The magazine Wired regularly publishes some of the most interesting articles about economics and the modern world. Last month, for example, they had a great article about the antitrust threats looming over Google (NASDAQ:GOOG). The month before, it covered the economics of Somali pirates, which I never found time to write about. And the month before that, it discussed how Google, not eBay (NASDAQ:EBAY), is really the master of auctions.
This month, Wired provides an in-depth look at craigslist.
For those who don’t already know, craigslist is the place to post classified ads on the web. According to Wired, it is the world’s ”most popular dating site,” “the most popular job-search site,” and “the nation’s largest apartment-hunting site.” Not to mention the myriad other things you can buy, sell, trade, give, receive, etc. on the site.
How did craigslist achieve this dominance? The article doesn’t provide a crisp answer, but it does offer some gems about how the company operates. You should read the article for the full effect, but here is a sample:
Think of any Web feature that has become popular in the past 10 years: Chances are craigslist has considered it and rejected it. If you try to build a third-party application designed to make craigslist work better, the management will almost certainly throw up technical roadblocks to shut you down.
On its business strategy:
Besides offering nearly all of its features for free, it scorns advertising, refuses investment, ignores design, and does not innovate. Ordinarily, a company that showed such complete disdain for the normal rules of business would be vulnerable to competition, but craigslist has no serious rivals. The glory of the site is its size and its price. But seen from another angle, craigslist is one of the strangest monopolies in history, where customers are locked in by fees set at zero and where the ambiance of neglect is not a way to extract more profit but the expression of a worldview.
A comparison to staffing at other major web sites:
It is difficult to overstate the scale of this accomplishment. Craigslist gets more traffic than either eBay or Amazon.com. eBay has more than 16,000 employees. Amazon has more than 20,000. Craigslist has 30.
The long-running tech-industry war between engineers and marketers has been ended at craigslist by the simple expedient of having no marketers. Only programmers, customer service reps, and accounting staff work at craigslist. There is no business development, no human resources, no sales. As a result, there are no meetings.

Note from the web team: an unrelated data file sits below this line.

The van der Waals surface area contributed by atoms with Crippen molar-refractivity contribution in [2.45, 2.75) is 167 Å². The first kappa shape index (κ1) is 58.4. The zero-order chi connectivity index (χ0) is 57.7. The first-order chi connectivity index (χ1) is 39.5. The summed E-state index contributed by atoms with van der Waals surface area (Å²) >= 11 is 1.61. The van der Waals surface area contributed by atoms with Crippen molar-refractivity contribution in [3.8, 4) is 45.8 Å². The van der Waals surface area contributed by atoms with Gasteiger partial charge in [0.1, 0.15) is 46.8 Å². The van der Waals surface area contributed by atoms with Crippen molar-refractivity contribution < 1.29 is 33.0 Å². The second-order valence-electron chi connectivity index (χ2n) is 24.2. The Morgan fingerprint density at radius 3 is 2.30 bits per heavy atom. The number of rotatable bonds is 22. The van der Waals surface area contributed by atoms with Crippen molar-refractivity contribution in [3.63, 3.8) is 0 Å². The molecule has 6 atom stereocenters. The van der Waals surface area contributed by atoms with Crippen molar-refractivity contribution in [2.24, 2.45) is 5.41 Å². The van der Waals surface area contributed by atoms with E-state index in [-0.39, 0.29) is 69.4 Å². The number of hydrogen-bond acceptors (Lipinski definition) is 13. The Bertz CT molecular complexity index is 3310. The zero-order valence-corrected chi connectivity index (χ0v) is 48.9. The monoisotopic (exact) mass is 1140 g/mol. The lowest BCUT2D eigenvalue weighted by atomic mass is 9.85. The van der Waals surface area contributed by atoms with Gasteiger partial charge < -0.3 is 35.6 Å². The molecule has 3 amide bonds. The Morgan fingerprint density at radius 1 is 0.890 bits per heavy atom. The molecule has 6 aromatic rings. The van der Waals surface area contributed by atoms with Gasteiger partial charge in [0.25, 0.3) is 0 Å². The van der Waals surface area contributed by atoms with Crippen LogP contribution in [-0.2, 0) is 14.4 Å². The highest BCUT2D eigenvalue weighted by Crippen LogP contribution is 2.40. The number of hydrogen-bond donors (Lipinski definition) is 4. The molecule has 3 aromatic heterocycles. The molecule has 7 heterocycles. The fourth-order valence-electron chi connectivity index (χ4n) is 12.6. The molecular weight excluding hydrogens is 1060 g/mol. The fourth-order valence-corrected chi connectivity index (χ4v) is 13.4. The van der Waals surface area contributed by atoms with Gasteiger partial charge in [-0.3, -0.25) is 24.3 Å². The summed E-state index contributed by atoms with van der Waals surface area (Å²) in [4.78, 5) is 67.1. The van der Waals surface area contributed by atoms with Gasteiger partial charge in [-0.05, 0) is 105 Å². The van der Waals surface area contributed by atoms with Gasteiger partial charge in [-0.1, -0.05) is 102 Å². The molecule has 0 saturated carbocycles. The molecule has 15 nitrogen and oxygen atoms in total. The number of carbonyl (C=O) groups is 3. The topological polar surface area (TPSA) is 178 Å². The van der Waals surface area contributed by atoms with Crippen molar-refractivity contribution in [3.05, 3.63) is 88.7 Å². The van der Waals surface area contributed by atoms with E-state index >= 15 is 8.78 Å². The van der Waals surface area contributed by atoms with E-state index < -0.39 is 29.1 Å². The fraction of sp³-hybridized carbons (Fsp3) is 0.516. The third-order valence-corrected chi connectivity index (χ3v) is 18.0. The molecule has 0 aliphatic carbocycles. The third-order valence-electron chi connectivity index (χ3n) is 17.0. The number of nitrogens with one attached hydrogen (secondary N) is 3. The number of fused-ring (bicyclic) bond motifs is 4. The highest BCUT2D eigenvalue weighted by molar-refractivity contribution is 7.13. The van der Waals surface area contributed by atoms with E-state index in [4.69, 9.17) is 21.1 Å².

A natural hypothesis is that craigslist achieved its dominance through a first-mover advantage — i.e., it got there first and once people started using it, it became the focal place for classified ads. That hypothesis has its attractions, but as Gary Wolf, the author of the article, points out in an accompanying blog post, that can’t be the whole story. Craigslist has arrived in different cities in different years. Sure, it was a first-mover in Silicon Valley back in the mid-1990s. But was it really a first-mover in the hundreds of cities that it added in the past few years?
I suspect that the answer involves a combination of factors in addition to the benefits of being a first-mover. For example, the company enjoys tremendous economies of scope — it’s easy to expand into new markets when it wants to. And given its strong brand name, craigslist can quickly garner a critical mass of buyers and sellers. Once that happens, the network effect kicks in — once I start using it, it becomes more valuable for you to use it as well. Presto, craigslist is the Borg, assimilating new communities at will. (It would be interesting to know if craigslist has ever failed in any of the markets it entered; that would shed light on the root of its success.)
A good portion of the article is devoted to mocking craigslist for its antiquated, cluttered design. I remember having the same reaction the first time I used a Bloomberg terminal. At a time of Windows-based software, it was a DOS-based throwback. It seemed ugly and user-unfriendly on first contact. But it dominates the financial information space.
I suspect that this shared disregard for design reflects a fundamental similarity in the businesses. Users want content. And not just any content. They want the same content that their colleagues, competitors, potential trading partners, etc. are using. Once they start using the service, the way to keep them happy is more and better content. Design might be nice too, but content is the killer app. Both Bloomberg and craigslist excel on that front.